From her perspective, there are advantages to announcing it in public - for example, there will no be no witch hunt of "which Slytherins turned out to have active Death Eater parents?", and McGonagall also firmly tied the listing of the orphaned children's names to pronouncements of sympathy and solidarity in her listeners' minds.

I still don't think there was any good reason not to break it to them in private first.

I still don't think there was any good reason not to break it to them in private first.

In a perfect world, I completely agree.

In a real world, I can see that McGonagall did not have time before breakfast to talk to all of the orphaned children. I can also see that she might strongly prefer to quench the early rumors and avoid starting new rumors by calling a number of students into her office. (Delegating it to Snape, the Head of Slytherin House, was not an option; and delegating it to any other teacher would have sent a signal of McGonagall not caring ... (read more)

But he isn't an unusually good one at all. He actively dislikes actually reading peoples minds.

The latter statement isn't evidence for the former. Harry dislikes broomstick riding as an activity, but is still naturally gifted at it, and successful on the occasions when he needs to do it.

Here is our best example of Voldemort talking about his abilities:

Then in fury I threw aside masks and caution, I used my Legilimency, I dipped my fingers into the cesspit of his stupidity and tore out the truth from his mind. I did not understand and I wanted to under

... (read more)

The odds of that being true are steadily falling, if only because there aren't many chapters left in which to have that revelation, and it's hard to see how it would improve the plot at this point.

On the contrary, tthe odds are increasing, since we're running out of opportunity for this deduction from the text to be contradicted. (^_^)

Well, for a start there is the Phoenix Sage, that fallen champion of Light sworn to protect mankind from the "curse" of immortality at any cost. Once sealed away beyond time and space, he now returns to seek his vengeance, wielding both ancient lore and the misguided adoration of the masses as tools in his quest to end our heroes' ambition. With his revival, ally after ally is falling back under his spell, lured in by honeyed words of false wisdom and by memories of the days when he shone so bright. How will the Three Immortals expose his hypocrisy and defeat him, when he has managed to corrupt even the very symbol of Light and immortality, the Phoenix itself?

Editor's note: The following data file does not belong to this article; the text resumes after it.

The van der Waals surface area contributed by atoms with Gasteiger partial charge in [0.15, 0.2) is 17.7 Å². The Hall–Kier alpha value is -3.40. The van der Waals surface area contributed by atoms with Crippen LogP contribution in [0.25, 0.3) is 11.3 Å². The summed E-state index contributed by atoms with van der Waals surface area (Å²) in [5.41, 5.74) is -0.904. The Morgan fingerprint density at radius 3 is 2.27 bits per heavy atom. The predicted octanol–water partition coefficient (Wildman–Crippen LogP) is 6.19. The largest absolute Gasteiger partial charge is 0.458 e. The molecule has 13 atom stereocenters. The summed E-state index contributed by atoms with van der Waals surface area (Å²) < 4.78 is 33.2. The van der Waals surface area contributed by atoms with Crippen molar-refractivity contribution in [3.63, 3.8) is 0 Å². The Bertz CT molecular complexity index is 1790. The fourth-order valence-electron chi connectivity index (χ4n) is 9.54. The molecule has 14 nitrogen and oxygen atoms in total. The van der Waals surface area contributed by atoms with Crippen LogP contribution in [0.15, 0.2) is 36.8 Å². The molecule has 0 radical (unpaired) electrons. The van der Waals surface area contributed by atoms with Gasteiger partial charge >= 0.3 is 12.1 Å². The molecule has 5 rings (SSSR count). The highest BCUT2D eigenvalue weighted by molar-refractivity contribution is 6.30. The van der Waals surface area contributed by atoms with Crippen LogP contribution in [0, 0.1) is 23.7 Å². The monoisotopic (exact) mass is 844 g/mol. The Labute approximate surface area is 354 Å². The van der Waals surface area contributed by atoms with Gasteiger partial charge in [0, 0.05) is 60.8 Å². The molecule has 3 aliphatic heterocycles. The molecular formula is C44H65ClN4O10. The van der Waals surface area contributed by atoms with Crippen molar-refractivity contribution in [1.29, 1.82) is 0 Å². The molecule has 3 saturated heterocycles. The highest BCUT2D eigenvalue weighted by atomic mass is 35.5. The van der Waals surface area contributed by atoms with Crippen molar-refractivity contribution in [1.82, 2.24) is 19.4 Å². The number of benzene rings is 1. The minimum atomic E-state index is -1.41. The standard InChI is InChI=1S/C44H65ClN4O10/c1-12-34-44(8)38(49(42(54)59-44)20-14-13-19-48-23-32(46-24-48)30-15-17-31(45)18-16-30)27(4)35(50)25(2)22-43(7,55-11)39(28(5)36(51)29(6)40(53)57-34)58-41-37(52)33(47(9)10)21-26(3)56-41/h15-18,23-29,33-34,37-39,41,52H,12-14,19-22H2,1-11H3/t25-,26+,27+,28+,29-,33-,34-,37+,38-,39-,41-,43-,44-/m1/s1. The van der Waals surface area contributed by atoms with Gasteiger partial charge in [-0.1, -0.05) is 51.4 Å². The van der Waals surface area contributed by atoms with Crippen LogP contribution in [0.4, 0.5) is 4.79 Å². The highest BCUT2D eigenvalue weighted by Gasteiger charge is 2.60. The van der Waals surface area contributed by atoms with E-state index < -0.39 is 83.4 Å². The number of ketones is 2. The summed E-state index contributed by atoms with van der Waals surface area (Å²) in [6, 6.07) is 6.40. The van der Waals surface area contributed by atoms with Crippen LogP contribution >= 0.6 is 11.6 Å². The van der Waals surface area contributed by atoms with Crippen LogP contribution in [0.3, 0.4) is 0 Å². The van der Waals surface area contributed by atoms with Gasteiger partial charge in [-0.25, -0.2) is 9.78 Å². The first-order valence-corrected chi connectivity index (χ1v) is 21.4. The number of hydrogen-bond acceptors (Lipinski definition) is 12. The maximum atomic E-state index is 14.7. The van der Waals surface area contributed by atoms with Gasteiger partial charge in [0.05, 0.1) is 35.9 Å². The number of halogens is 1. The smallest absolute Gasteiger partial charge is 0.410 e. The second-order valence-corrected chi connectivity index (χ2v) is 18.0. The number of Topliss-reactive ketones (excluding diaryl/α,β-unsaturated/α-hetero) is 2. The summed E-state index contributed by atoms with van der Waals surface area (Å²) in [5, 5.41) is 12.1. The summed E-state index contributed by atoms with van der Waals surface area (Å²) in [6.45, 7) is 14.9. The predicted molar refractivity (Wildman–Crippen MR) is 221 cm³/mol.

The thing about magic burst is that Dementors drain the target's magic anyway. It's entirely plausible that if a Dementor kills you, it sucks away your magic in the process, or at least enough of it to prevent a magic burst.

Look at it from another perspective: Voldemort's actions are based on the belief that Harry has powerful secrets unknown to him. One or more of those secrets may well lead to the end of the world if Harry lives. Given that Voldemort is acknowledging his ignorance of Harry's full capabilities, is there any possible excuse for not trying to limit those capabilities as much as possible?

But the facts I listed were publically available, and apparently that's the best conclusion anyone else could draw. (and we know Dumbledore didn't tell anyone his conclusion, because even Moody didn't know)

Since Dumbledore didn't give anyone else access to an undisturbed scene, it's merely the best conclusion that anyone could draw who wasn't an actual professional investigator / smart person. Actual professional investigators would know not to come to any conclusion without actually investigating the scene. (Whether or not they trusted Dumbledore to investigate is a different matter.) Smart people would think:

And let's not forget the kind of people who seem to be doing the investigating around here: "Burnt corpse? Roof of the house blown off? Baby with scar on forehead? Must have been the first ever Killing Curse backfire."

Dumbledore was the one who investigated that...
No magic burst at death would be one prediction to check, though not conclusive. You could test it with Horcrux 2.0, though no one has had the opportunity to do that before now. The fact that Voldemort has expressed uncertainty about whether he is capable of surviving dementors, and that he is relying upon escaping from Quirrel's body in time to survive dementors points in the direction of him believing that a dementor might be capable of taking out him and his whole horcrux network in one shot. None of that is conclusive, but it's all suggestive and supports the popular version of what dementors do.

Not literally. It's possinle that the Marauders stole some other thing, and repurposed it into the Map.

But honestly, James Potter, Remus Lupin, Sirius Black and Peter Pettigrew were none of them great wizards, especially in their teens, so the less their involvement in the Map's creation, the more plausible I find the theory.